Space Debris: New Junkyard In Progress

The fascination of exploring space and universe is one of the magnificent achievements of mankind that has helped us in reaching new goals in our science and technology. Exploration of space has always been a unique and mystical experience for mankind and the results we got are extraordinary too. We have come quite ahead in terms of our technology development over the last few decades and that’s why this period is known and will be known as the period of technology in our evolution for the coming generations.

But as Newton said every action has an equal and opposite reaction, is also very much applicable to us in this aspect too. When we talk about the work we have done in the department of space technology, from exploring the Moon to Mars, from sending objects to sending humans in space, our journey has been nothing less of a miracle and the achievements have been very remarkable and astonishing. But with these achievements we are also creating a snag in the form of space debris or space junk.

Space junk or debris is formed by both natural and artificial orbital debris. Meteoroids are an example of natural space debris, whereas artificial debris, also known as orbital debris, is the debris created by the dead satellites from all the rockets we have launched over the years. It also includes non functional spacecraft, abandoned launch vehicle stages, mission related debris and fragmentation debris. As of December 2020, it has been estimated that there are approximately 34,000 pieces of orbital debris, larger than a softball, present in the orbit of the Earth. They are travelling at a speed of 29,000km/hr or 8km/sec, fast enough to damage a functional satellite or a spacecraft. There are approximately 9,00,000 pieces of debris that measure 1cm -10cm; or approximately 128 million pieces of debris that measure approximately 1cm – 1mm and even smaller micrometer sized debris is also present.

Though any debris can damage a spacecraft because of the velocity they possess. But the most potent destroyers are the mm sized debris and they are ones who form the highest mission ending risk to most of the spacecraft operating in Earth orbit. In 1996, a French satellite was hit and damaged by the debris from a French rocket that had exploded a decade earlier. In 2007, China’s anti-satellite test, added 3500 pieces of large debris and many smaller debris into space. In 2009, a dysfunctional Russian spacecraft collided with and destroyed a functioning U.S Iridium commercial spacecraft. This collision added approximately 2300 pieces of large , traceable debris and many more smaller sized debris.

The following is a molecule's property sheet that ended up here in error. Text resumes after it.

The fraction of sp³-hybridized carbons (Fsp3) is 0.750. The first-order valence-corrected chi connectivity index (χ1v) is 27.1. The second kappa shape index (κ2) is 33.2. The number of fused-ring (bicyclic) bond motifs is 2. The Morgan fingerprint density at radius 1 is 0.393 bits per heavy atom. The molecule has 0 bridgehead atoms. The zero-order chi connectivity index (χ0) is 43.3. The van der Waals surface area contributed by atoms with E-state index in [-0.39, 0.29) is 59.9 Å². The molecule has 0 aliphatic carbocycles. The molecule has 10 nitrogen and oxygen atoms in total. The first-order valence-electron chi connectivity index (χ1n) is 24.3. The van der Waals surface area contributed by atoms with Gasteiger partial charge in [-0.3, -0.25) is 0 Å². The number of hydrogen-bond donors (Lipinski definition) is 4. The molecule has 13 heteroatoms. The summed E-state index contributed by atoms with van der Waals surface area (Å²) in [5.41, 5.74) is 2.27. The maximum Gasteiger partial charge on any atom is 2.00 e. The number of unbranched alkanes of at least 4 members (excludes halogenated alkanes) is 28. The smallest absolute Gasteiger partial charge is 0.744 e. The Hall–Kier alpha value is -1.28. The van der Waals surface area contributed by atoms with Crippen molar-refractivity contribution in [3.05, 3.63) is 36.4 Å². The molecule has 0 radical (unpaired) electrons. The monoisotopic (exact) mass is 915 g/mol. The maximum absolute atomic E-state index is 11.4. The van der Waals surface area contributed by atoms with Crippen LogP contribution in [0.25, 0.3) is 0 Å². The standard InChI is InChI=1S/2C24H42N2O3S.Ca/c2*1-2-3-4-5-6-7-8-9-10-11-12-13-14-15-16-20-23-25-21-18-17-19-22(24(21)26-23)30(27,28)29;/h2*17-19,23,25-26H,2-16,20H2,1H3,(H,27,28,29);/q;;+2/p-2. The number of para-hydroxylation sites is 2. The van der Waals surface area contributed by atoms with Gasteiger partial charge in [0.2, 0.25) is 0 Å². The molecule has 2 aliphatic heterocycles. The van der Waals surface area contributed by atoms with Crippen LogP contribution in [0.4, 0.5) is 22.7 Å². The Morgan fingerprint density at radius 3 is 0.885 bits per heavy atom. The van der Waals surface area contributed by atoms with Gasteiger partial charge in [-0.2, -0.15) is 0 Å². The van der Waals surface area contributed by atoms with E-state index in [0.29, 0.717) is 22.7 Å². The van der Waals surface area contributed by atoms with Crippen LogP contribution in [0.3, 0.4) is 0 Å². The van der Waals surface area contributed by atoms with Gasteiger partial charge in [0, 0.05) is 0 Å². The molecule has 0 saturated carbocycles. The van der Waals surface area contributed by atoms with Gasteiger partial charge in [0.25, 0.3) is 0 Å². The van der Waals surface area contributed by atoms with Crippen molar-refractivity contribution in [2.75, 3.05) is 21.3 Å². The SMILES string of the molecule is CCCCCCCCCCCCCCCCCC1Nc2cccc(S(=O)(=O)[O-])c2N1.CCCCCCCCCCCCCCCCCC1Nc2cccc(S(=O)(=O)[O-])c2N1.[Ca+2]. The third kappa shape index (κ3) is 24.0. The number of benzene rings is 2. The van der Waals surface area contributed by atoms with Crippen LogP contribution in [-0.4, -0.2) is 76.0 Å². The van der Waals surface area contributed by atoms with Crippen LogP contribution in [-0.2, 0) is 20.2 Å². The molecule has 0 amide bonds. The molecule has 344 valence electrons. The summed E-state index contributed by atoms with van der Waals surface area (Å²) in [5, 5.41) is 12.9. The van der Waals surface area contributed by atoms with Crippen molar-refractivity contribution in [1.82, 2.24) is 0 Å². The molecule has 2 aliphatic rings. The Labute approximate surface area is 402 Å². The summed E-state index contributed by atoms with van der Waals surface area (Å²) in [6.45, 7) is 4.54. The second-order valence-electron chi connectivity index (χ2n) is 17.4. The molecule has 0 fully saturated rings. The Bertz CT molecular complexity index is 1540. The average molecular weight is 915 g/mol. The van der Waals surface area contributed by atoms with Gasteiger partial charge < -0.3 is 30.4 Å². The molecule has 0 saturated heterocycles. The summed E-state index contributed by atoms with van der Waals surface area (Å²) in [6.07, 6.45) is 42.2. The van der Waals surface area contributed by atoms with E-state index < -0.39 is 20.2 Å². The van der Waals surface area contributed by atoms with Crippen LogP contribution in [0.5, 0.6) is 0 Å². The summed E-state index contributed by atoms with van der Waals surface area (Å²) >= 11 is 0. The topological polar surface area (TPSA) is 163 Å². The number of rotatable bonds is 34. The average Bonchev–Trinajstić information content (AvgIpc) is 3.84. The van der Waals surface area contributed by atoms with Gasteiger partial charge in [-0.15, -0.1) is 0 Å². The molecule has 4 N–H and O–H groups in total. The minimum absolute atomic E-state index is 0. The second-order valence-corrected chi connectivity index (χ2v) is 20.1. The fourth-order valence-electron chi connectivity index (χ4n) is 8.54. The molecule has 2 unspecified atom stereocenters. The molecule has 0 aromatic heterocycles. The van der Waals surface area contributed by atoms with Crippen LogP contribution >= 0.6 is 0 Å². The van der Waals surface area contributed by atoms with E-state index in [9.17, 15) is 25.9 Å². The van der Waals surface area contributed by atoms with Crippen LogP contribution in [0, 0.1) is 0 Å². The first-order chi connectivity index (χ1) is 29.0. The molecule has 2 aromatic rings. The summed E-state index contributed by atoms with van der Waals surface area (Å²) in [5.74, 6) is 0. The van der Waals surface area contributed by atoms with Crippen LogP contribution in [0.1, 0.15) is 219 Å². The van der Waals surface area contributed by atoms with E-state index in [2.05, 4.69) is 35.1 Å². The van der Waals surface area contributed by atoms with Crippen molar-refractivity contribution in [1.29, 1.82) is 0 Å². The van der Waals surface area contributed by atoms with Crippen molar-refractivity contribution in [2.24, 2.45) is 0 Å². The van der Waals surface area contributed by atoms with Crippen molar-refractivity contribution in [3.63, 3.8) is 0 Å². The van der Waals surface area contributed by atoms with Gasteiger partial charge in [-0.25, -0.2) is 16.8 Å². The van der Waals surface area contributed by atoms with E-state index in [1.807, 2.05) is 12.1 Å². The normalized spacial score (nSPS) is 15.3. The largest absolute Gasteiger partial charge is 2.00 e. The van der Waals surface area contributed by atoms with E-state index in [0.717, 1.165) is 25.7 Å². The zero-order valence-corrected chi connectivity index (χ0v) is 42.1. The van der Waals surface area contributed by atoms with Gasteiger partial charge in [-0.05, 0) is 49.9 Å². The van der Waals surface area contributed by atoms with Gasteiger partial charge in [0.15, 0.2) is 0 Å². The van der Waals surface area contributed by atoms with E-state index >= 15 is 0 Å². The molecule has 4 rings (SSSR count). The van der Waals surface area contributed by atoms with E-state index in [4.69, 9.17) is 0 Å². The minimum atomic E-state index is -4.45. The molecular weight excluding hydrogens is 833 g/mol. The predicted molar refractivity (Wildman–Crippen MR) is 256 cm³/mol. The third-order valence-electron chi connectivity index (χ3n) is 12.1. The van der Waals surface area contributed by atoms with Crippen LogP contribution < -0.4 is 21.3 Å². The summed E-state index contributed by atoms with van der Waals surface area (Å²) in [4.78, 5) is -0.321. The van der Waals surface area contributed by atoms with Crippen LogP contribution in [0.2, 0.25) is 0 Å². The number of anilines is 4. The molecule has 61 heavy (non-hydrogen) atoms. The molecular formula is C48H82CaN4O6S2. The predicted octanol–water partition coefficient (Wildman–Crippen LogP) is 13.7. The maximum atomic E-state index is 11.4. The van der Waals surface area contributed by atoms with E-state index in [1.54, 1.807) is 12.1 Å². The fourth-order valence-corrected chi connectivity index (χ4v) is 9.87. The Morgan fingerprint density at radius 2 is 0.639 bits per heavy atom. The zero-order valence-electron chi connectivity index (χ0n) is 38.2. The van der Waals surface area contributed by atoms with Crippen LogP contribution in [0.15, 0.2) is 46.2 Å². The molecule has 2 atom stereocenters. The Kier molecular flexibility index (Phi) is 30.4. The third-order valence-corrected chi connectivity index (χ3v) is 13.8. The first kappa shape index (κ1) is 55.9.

Tracking Debris :
Radar and optical detectors (e.g. lidar) are the main tools for tracking the space debris. In 1979, NASA founded the Orbital Debris Program in the Space Sciences Branch at the Johnson Space Centre in Houston, Texas to research ways of creating less orbital debris and design equipment to track and remove the existing space debris. The LDEF (Long Duration Exposure Facility) satellite deployed by the mission STS-41-C challenger and retrieved by STS-32 Columbia spent 68 months in the earth’s orbit to gather debris data. Similarly, STS-46 Atlantis in 1992 and retrieved by STS-57 Endeavour in 1993 was also used. NASA and DoD (Department of Defence) co-operate shares the responsibility for tracking and characterizing the satellite environment. DoD’s space surveillance network tracks objects as small as 2 inches to about 1meter(1 yard). Whereas NASA determines the population of the debris measuring under 4inches/10cms.

Dangerous effects of Space debris:
According to NASA, debris in orbits 60 kms or less from Earth will return to the planet within several years. But debris above 1000kms is expected to continue orbiting for a century or more. As we know that every manned mission, satellite and space probe can add to the load of already existing space debris and this further leads to intensification of the debris thus creating a viscous loop or cascading effect. This cascading effect is known as The Kessler Syndrome or Collisional Cascading. The low orbit of the Earth (LEO) is most affected as this orbit houses the maximum space vehicles. In addition to being a threat to space, it also increases the cost of the satellite mission. In a study conducted the cost of a mission was increased by 5-10% just in dealing with protection from debris and creation of debris. Some steps are recommended as mitigation guidelines by the UN Committee On The Peaceful Uses Of Outer Space includes:

  • § limit debris release during normal operations.
  • § Minimise the potential for break ups duri operational phases.
  • § Minimise the potential for post break ups resulting from stored energy , like explosion of fuel tanks or batteries.
  • § Limit the time period of a space vehicle or craft in the low orbit of earth.

At present all space agencies are seriously working and looking for solutions which can help them not only in reducing space debris but also reusing it. We all dream about reaching the stars and moon , as they fascinate us and there are no two ways about it that we have reached them literally, but we have to remember we are co-existing with other species and galaxies. So any turmoil can cause irreversible damage to us too. Success creating potholes for the future are more dangerous. Pollution in any form and of any space is detrimental.